HHL Students Studied Best Health Care Management Practices in Boston/USA

Triple Aim

All developed health care systems in the world are facing the same challenge: The demand for qualified medical service is increasing due to the phenomenon of an aging society and the cost-intensive progress in medical technologies leading to more precise diagnostic and innovative surgical procedures. On the other hand the health care sector suffers from strong financial limitations.

In order to overcome this conflicting situation hospitals and regional health care systems in the USA are striving to achieve the “Triple Aim”: Enhancing the patient experience of care, improving the health of populations and reducing the per capita cost of health care.

Hospitals and health care systems are challenged to develop innovative care delivery models focused on the whole person while improving the health of the communities they serve. All this must be done in the context of a payment and financing system that rewards high-quality outcomes and individual and population health (value-based care).

Kernel of this new approach of designing a health care system is a switch from a fee-for-service payment mechanism to bundled-based and population-based payment models.


Fig. 1: The “Magic Triangle” combines “Pay-for-Performance” with “Population-based Prevention” and “Informed Consent” decision-making.





In order to learn more about how to manage the “Triple Aim” and to figure out opportunities to transfer management experiences from U.S. hospitals to the German health care system a cohort of seven HHL part-time MBA students guided by the HHL health care expert Prof. Dr. Dr. Wilfried von Eiff visited the famous Institute for Health Care Improvement (IHI) and the Massachusetts General Hospital (MGH), which is ranked number 3 in the actual American Best Hospitals list, on September 15-16, 2016.

boston-health-2016aFig. 2: Visiting the old medical theatre in the Massachusetts General Hospital (from left: PD. Dr. Torsten Prietzel, Clinic Blankenhain; Jan-Hendrik Unger, Mühlenkreis-Kliniken; Anna-Katharina Poppe, University Clinic Bonn; Prof. Dr. Dr. Wilfried von Eiff, HHL; Prof. Serguei Melnitchouk MD, MGH; Wilhelm Schleibach, CKM London).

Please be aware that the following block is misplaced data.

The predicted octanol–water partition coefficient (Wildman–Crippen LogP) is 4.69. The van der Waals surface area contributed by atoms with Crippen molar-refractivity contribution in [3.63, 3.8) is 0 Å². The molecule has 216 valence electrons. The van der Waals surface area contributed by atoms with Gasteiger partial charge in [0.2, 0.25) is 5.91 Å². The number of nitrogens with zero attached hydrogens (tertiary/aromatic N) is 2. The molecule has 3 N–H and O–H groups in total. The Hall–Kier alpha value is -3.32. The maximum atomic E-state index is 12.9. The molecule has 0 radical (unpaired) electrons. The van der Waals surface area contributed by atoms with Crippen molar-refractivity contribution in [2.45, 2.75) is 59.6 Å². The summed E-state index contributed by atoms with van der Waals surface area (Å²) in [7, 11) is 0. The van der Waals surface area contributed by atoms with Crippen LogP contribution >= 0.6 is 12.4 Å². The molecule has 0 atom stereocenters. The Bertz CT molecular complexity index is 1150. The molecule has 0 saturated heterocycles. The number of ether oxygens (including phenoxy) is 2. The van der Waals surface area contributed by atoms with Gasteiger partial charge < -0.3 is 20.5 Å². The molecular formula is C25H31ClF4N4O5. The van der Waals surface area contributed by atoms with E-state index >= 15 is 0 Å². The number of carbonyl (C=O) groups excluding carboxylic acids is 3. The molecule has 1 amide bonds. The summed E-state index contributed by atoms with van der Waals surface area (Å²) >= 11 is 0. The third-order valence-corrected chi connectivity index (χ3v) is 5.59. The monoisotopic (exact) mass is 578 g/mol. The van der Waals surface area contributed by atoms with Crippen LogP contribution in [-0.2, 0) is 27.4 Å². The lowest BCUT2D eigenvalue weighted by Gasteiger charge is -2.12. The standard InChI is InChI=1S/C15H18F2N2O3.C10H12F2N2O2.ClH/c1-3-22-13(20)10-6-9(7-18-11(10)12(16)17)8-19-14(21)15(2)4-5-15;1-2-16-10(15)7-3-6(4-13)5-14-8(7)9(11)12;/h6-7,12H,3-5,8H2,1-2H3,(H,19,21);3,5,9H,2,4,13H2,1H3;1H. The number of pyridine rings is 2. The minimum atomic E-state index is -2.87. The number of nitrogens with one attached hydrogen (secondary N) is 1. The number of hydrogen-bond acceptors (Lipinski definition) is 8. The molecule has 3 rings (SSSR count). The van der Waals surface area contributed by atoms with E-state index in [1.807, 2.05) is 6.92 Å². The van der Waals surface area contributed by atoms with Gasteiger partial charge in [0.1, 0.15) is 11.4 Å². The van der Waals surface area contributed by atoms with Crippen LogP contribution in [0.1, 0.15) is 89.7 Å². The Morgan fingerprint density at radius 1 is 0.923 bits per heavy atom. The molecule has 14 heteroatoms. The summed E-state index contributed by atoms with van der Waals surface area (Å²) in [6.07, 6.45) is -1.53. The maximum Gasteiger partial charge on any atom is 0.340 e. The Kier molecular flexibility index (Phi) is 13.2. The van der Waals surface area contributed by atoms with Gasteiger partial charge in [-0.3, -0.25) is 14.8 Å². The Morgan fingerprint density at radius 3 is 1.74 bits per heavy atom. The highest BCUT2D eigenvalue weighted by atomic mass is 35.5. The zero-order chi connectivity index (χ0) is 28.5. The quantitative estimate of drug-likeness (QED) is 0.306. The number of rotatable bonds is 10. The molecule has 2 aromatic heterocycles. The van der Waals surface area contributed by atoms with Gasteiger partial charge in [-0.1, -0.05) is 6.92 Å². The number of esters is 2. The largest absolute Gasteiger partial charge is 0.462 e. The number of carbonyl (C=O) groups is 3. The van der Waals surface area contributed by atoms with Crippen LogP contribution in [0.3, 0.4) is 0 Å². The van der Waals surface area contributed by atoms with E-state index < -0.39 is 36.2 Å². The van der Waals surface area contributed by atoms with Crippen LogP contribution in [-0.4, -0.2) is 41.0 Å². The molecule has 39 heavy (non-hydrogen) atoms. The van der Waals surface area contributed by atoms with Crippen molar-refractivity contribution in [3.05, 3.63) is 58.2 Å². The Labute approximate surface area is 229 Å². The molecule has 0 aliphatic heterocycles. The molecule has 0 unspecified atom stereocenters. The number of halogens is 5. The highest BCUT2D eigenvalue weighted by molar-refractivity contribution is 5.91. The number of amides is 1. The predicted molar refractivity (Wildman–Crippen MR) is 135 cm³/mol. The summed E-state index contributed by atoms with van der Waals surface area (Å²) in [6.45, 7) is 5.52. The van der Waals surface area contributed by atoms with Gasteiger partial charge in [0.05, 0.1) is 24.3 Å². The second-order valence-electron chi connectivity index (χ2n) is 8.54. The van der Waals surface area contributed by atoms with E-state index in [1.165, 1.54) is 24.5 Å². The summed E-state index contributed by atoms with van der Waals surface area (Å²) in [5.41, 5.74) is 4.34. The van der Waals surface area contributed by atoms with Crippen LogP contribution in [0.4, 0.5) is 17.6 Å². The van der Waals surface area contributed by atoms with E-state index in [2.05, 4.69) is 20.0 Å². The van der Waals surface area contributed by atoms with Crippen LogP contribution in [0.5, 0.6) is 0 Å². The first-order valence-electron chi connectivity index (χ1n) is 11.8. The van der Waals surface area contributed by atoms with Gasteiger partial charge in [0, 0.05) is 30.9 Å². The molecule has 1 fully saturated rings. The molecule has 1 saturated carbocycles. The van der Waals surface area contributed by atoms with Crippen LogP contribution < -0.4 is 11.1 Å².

At IHI the HHL students were made familiar with

  • patient safety issues along the continuum of care,
  • population-based health care service strategies,
  • value-based payment models and
  • person-and-family-centered care.

massachusetts-general-hospital-1Fig. 3: Sam Wickham, Project Coordinator, explains the basic principles of IHI service and research philosophy to the HHL students cohort.






mgh-logomassachusetts-general-hospitalAt the Massachusetts General Hospital (MGH) (see figure 4 on the right) the students got a deep insight in theatre management by “pooled open blocks” in order to shorten waiting times for non elective surgical cases and on the occasion of an emergency room visit (110.000 admissions p.a.) they were given the opportunity to learn about the basic design factors of an optimal emergency patient flow.

Finally, the HHL cohort attended a case study seminar on change management and behavioral economics (“How Micro-Moves can drive major health care change”) at Boston University Questrom School of Business and had the opportunity to site-visit CONTINUUM a world-wide operating design company that developed an innovative concept for a “Patient Room of the Future”.

Fig. 4: Prof. Dr. Dr. Wilfried von Eiff, HHL Health Care Management Expert and Academic Director of the program.

„The purpose of this Boston site-visit program is to learn from best management practices and to discuss the transferability of innovative health service initiatives and reimbursement mechanisms to the German health care system“, says Academic Director Prof. Dr. Dr. Wilfried von Eiff.

The Boston site-visit program demonstrated the added-value of an international exchange of best management practices and innovative approaches in health services design as well. One of the most important take home messages the cohort got was the finding that the “Triple Aim” as a health care design strategy is transferable to the German system. Especially in combination with the “Boundaryless Hospital” approach, created by HHL health care experts, the “Triple Aim” is focused on “patient centeredness”, “healing environment”, “process optimization” and “integrated services contracts”.

The next Global Immersion Seminar in Boston including site-visits to important health care players is planned to take place in Sept. 2017.

Further information:

  • The site trip is also open for German health care managers interested in the US health care system.
  • von Eiff will chair the session „The Triple Aim and the Role of the Boundaryless Hospital“ on the occasion of the EHMA (European Healthcare Management Association) congress, 13-15 June 2017, Bocconi University, Milan.




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